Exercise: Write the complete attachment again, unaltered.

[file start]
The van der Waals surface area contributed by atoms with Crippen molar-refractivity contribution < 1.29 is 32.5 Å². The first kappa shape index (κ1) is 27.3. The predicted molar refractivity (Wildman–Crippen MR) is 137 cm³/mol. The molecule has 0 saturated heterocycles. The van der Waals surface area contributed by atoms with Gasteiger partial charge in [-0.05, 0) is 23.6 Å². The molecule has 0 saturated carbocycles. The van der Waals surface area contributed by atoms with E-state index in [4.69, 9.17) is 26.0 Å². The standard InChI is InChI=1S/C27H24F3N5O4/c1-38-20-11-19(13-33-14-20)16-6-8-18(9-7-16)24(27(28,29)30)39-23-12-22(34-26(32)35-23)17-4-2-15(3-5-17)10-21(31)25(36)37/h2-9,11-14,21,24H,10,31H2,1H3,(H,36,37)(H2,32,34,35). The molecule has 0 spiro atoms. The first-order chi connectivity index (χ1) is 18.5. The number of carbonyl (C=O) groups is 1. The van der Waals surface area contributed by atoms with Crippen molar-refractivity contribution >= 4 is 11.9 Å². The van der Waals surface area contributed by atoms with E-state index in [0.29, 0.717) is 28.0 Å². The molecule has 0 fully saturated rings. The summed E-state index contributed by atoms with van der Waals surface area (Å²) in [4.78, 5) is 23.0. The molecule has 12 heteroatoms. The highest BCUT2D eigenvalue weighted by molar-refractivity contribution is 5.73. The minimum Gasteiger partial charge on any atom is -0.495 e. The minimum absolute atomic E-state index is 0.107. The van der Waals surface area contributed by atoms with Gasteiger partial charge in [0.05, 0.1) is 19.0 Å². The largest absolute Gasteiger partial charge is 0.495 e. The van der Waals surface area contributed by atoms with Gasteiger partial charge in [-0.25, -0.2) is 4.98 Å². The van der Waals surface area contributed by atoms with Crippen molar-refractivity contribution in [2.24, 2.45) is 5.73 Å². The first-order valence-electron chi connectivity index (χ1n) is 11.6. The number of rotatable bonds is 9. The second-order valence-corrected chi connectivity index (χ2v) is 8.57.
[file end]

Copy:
The van der Waals surface area contributed by atoms with Crippen molar-refractivity contribution < 1.29 is 32.5 Å². The first kappa shape index (κ1) is 27.3. The predicted molar refractivity (Wildman–Crippen MR) is 137 cm³/mol. The molecule has 0 saturated heterocycles. The van der Waals surface area contributed by atoms with Gasteiger partial charge in [-0.05, 0) is 23.6 Å². The molecule has 0 saturated carbocycles. The van der Waals surface area contributed by atoms with E-state index in [4.69, 9.17) is 26.0 Å². The standard InChI is InChI=1S/C27H24F3N5O4/c1-38-20-11-19(13-33-14-20)16-6-8-18(9-7-16)24(27(28,29)30)39-23-12-22(34-26(32)35-23)17-4-2-15(3-5-17)10-21(31)25(36)37/h2-9,11-14,21,24H,10,31H2,1H3,(H,36,37)(H2,32,34,35). The molecule has 0 spiro atoms. The first-order chi connectivity index (χ1) is 18.5. The number of carbonyl (C=O) groups is 1. The van der Waals surface area contributed by atoms with Crippen molar-refractivity contribution >= 4 is 11.9 Å². The van der Waals surface area contributed by atoms with E-state index in [0.29, 0.717) is 28.0 Å². The molecule has 0 fully saturated rings. The summed E-state index contributed by atoms with van der Waals surface area (Å²) in [4.78, 5) is 23.0. The molecule has 12 heteroatoms. The highest BCUT2D eigenvalue weighted by molar-refractivity contribution is 5.73. The minimum Gasteiger partial charge on any atom is -0.495 e. The minimum absolute atomic E-state index is 0.107. The van der Waals surface area contributed by atoms with Gasteiger partial charge in [0.05, 0.1) is 19.0 Å². The largest absolute Gasteiger partial charge is 0.495 e. The van der Waals surface area contributed by atoms with Gasteiger partial charge in [-0.25, -0.2) is 4.98 Å². The van der Waals surface area contributed by atoms with Crippen molar-refractivity contribution in [2.24, 2.45) is 5.73 Å². The first-order valence-electron chi connectivity index (χ1n) is 11.6. The number of rotatable bonds is 9. The second-order valence-corrected chi connectivity index (χ2v) is 8.57.